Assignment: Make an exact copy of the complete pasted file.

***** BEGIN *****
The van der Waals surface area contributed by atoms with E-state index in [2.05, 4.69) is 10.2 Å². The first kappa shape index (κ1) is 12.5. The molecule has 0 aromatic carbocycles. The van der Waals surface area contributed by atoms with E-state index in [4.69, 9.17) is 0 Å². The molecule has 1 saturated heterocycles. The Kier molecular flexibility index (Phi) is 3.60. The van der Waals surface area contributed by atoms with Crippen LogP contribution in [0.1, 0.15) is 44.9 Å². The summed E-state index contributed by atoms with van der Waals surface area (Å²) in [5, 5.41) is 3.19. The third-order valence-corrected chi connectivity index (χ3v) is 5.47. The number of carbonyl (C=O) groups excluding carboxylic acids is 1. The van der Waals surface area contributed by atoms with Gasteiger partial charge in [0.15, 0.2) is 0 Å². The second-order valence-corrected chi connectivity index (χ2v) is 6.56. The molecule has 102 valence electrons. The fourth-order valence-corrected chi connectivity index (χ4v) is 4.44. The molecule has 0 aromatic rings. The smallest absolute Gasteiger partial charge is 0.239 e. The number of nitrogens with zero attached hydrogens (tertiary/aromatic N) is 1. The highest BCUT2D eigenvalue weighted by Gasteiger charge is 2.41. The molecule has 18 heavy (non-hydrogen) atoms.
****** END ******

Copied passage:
The van der Waals surface area contributed by atoms with E-state index in [2.05, 4.69) is 10.2 Å². The first kappa shape index (κ1) is 12.5. The molecule has 0 aromatic carbocycles. The van der Waals surface area contributed by atoms with E-state index in [4.69, 9.17) is 0 Å². The molecule has 1 saturated heterocycles. The Kier molecular flexibility index (Phi) is 3.60. The van der Waals surface area contributed by atoms with Crippen LogP contribution in [0.1, 0.15) is 44.9 Å². The summed E-state index contributed by atoms with van der Waals surface area (Å²) in [5, 5.41) is 3.19. The third-order valence-corrected chi connectivity index (χ3v) is 5.47. The number of carbonyl (C=O) groups excluding carboxylic acids is 1. The van der Waals surface area contributed by atoms with Gasteiger partial charge in [0.15, 0.2) is 0 Å². The second-order valence-corrected chi connectivity index (χ2v) is 6.56. The molecule has 102 valence electrons. The fourth-order valence-corrected chi connectivity index (χ4v) is 4.44. The molecule has 0 aromatic rings. The smallest absolute Gasteiger partial charge is 0.239 e. The number of nitrogens with zero attached hydrogens (tertiary/aromatic N) is 1. The highest BCUT2D eigenvalue weighted by Gasteiger charge is 2.41. The molecule has 18 heavy (non-hydrogen) atoms.